Determination of the resistance / susceptibility of grapevine rootstocks towards grapevine trunk disease pathogens
Objectives & Rationale
The aim of the study was to test the most important rootstocks currently available and used in South Africa against a range of economically important trunk disease pathogens.
Virulence tests were conducted with isolates of the most important trunk disease pathogens to select the most virulent isolates to be used in field trials. Ramsey, Richter 110, Richter 99, US 8-7, 101-14 Mgt, Paulsen 1103, Ruggeri 140 and SO4, the rootstocks available and used for grafting in commercial nurseries at the start of the project, were inoculated with these pathogens and planted in two field nurseries in October 2014 and 2015 (22 080 vines/year). The vines were removed from the nursery fields during June/July 2015 and 2016 and evaluated for root- and shoot mass, vascular discolorations / lesion development and subjected to fungal isolations. The
determination of mean xylem vessel diameter of the eight rootstocks and possible mechanisms of resistance were also investigated.
All of the rootstocks inoculated with Petri disease, black-foot disease and Botryosphaeria dieback pathogens showed a significant reduction in root mass, shoot mass and a significant increase in percentage disease severity. None of the rootstocks were completely resistant to fungal trunk disease pathogens, but differential levels of tolerance did exist. The reduction in shoot and root mass did not show consistent results between the rootstock cultivars, but rootstocks 101-14 Mgt and SO4 were the most susceptible and Ramsey the most tolerant, in terms of percentage disease severity. In an attempt to explain the variable tolerance of rootstocks to infection, suberin production and xylem morphology was investigated. Transversal cuts of Ramsey and 101-14 Mgt were made and stained using two suberin staining techniques. The important role suberin plays in the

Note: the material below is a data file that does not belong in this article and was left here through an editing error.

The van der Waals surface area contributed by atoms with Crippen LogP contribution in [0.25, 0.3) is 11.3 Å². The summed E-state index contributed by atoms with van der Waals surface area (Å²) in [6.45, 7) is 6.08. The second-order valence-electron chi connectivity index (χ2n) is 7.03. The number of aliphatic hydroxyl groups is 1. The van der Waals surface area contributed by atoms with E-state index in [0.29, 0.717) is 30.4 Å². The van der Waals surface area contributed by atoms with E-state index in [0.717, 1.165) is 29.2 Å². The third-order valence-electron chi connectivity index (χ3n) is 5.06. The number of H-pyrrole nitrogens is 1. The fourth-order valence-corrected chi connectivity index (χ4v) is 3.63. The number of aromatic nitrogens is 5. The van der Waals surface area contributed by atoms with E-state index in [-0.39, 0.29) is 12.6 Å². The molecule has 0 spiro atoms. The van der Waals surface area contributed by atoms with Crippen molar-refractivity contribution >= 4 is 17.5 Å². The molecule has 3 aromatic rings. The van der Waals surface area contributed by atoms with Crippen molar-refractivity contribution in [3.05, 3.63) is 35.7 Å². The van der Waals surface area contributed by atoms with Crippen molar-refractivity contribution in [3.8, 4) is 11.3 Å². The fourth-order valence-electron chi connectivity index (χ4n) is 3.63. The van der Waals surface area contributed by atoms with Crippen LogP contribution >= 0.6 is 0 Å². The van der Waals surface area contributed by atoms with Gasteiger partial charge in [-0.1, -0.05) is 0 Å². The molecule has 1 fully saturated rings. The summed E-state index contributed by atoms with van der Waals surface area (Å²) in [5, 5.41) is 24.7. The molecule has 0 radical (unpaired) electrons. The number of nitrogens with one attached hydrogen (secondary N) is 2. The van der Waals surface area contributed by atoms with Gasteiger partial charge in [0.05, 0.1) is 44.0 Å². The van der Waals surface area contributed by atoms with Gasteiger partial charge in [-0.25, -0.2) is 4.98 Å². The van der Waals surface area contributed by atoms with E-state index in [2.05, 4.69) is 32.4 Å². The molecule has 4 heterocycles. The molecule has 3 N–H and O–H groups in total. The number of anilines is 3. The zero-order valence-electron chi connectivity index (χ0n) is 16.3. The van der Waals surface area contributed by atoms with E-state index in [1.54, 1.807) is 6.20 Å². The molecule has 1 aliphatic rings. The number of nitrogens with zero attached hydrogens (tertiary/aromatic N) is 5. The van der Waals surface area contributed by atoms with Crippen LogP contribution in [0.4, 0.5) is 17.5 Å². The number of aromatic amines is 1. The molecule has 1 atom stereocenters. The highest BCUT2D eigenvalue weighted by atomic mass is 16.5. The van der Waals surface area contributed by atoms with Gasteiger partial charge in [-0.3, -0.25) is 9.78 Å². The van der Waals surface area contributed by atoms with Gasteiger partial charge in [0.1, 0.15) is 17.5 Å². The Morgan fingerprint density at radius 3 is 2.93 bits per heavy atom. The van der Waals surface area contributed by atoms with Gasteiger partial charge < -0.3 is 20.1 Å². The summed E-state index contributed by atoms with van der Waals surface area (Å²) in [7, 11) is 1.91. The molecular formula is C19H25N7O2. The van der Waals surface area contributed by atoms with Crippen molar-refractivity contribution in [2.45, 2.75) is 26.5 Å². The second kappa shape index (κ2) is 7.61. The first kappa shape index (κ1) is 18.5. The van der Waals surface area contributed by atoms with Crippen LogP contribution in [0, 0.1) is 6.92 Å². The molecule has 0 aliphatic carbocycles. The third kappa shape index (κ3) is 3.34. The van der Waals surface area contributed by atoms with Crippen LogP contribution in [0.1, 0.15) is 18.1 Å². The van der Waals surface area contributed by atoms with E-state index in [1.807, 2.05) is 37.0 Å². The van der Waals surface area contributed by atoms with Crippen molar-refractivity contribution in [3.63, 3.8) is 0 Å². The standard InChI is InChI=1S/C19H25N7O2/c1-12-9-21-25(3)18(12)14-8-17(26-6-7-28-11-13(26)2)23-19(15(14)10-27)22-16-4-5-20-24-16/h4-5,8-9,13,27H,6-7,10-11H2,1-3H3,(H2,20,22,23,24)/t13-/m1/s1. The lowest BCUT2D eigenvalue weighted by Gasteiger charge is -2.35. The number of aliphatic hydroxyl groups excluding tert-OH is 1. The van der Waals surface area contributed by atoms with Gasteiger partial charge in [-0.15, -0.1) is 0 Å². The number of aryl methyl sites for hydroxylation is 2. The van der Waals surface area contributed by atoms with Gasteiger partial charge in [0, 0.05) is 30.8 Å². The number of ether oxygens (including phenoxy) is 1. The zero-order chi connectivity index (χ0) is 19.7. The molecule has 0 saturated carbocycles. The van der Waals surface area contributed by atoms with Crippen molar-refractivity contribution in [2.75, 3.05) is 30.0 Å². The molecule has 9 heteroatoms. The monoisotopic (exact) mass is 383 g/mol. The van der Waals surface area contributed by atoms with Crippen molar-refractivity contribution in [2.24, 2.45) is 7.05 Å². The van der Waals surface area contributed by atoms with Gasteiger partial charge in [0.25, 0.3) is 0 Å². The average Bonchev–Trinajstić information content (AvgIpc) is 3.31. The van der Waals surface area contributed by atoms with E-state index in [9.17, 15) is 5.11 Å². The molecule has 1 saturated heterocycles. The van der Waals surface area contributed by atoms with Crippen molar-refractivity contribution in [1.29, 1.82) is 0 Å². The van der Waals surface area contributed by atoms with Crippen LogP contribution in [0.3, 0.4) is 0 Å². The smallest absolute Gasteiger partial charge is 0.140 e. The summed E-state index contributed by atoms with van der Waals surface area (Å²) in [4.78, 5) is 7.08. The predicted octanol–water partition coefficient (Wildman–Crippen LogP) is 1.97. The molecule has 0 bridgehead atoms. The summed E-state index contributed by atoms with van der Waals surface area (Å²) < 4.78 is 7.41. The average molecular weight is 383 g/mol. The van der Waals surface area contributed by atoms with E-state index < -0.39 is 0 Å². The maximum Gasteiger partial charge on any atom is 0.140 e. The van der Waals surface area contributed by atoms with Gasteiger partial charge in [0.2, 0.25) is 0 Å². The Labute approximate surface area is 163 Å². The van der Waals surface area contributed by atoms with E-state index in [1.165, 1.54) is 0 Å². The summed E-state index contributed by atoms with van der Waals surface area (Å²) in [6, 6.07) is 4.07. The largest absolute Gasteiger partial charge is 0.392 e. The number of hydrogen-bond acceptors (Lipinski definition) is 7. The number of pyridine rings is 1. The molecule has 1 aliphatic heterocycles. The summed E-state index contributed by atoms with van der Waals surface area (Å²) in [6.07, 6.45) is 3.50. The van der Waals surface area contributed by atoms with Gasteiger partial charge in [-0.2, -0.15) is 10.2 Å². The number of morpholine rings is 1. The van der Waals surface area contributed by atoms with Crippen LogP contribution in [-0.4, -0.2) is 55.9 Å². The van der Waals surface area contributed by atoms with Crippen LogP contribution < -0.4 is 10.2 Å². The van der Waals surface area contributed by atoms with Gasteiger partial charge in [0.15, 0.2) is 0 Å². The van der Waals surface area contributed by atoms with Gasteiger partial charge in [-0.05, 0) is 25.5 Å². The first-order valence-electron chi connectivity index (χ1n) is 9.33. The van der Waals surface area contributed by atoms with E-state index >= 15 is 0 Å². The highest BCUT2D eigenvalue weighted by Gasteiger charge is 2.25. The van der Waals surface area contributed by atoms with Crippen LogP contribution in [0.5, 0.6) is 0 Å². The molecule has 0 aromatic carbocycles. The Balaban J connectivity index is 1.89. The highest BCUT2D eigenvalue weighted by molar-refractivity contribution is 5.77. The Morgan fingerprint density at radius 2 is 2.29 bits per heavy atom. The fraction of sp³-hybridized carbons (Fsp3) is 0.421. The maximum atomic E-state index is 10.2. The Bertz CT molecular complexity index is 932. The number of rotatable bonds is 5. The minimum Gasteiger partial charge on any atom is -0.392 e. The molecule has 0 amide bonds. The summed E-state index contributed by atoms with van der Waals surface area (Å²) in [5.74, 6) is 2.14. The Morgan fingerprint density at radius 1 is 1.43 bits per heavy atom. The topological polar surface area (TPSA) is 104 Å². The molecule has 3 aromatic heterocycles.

compartmentalization of a pathogen in grapevine wood was confirmed. Suberin was located around vessels filled with tyloses, tyloses itself was also suberized, ray parenchyma cells and cells located on the growth boundary ring. The suberized zones form impermeable barriers that restrict pathogen spread to uninfected and newly developed vascular tissue. The mean vessel diameters were determined for each cultivar using 40 μm thick transversal cuts stained with toluidine O. A strong correlation between mean vessel diameter and rootstock
tolerance to fungal trunk pathogens was established. Ramsey had the smallest mean vessel diameter and 101-14 Mgt the largest.
The results show that pathogens associated with the three major fungal trunk diseases (Petri disease, black-foot disease and Botryosphaeria dieback and cankers) all have the ability to reduce percentage root mass, shoot mass and increase percentage disease severity and that none of the rootstock cultivars were completely resistant. The quality of plant material is crucial in the success and longevity of newly established vineyards. Combining existing knowledge of disease management in the propagation process with the knowledge obtained from this research in terms of disease susceptibility will assist in optimizing plant material quality and the sustainability of the South African grapevine industry. This study has shown that Ramsey could form a useful part of an integrated management strategy for fungal trunk disease pathogens.